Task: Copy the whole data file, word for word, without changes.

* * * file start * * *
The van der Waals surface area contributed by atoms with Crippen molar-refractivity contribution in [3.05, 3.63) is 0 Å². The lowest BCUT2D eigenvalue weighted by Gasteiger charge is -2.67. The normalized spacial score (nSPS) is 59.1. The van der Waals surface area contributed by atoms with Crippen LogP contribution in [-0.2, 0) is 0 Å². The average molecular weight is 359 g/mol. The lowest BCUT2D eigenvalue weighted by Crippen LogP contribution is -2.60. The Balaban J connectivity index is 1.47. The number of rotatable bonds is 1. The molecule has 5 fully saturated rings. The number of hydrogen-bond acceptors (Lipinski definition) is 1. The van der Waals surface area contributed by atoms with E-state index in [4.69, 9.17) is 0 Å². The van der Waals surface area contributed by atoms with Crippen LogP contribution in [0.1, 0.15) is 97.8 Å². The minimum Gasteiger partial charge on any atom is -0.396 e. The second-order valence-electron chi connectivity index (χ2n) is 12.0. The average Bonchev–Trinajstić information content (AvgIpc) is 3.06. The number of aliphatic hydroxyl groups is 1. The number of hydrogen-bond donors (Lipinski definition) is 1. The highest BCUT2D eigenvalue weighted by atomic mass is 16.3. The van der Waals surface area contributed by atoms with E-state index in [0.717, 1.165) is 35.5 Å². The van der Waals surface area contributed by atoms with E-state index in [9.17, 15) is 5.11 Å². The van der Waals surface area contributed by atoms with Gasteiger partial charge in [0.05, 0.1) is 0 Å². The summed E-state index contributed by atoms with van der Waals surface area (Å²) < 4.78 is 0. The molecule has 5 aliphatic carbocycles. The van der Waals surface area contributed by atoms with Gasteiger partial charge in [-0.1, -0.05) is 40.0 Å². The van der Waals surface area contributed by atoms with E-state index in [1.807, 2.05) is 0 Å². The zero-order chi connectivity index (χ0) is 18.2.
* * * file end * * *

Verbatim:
The van der Waals surface area contributed by atoms with Crippen molar-refractivity contribution in [3.05, 3.63) is 0 Å². The lowest BCUT2D eigenvalue weighted by Gasteiger charge is -2.67. The normalized spacial score (nSPS) is 59.1. The van der Waals surface area contributed by atoms with Crippen LogP contribution in [-0.2, 0) is 0 Å². The average molecular weight is 359 g/mol. The lowest BCUT2D eigenvalue weighted by Crippen LogP contribution is -2.60. The Balaban J connectivity index is 1.47. The number of rotatable bonds is 1. The molecule has 5 fully saturated rings. The number of hydrogen-bond acceptors (Lipinski definition) is 1. The van der Waals surface area contributed by atoms with E-state index in [4.69, 9.17) is 0 Å². The van der Waals surface area contributed by atoms with Crippen LogP contribution in [0.1, 0.15) is 97.8 Å². The minimum Gasteiger partial charge on any atom is -0.396 e. The second-order valence-electron chi connectivity index (χ2n) is 12.0. The average Bonchev–Trinajstić information content (AvgIpc) is 3.06. The number of aliphatic hydroxyl groups is 1. The number of hydrogen-bond donors (Lipinski definition) is 1. The highest BCUT2D eigenvalue weighted by atomic mass is 16.3. The van der Waals surface area contributed by atoms with E-state index in [0.717, 1.165) is 35.5 Å². The van der Waals surface area contributed by atoms with E-state index in [9.17, 15) is 5.11 Å². The van der Waals surface area contributed by atoms with Gasteiger partial charge in [0.05, 0.1) is 0 Å². The summed E-state index contributed by atoms with van der Waals surface area (Å²) < 4.78 is 0. The molecule has 5 aliphatic carbocycles. The van der Waals surface area contributed by atoms with Gasteiger partial charge in [-0.1, -0.05) is 40.0 Å². The van der Waals surface area contributed by atoms with E-state index in [1.807, 2.05) is 0 Å². The zero-order chi connectivity index (χ0) is 18.2.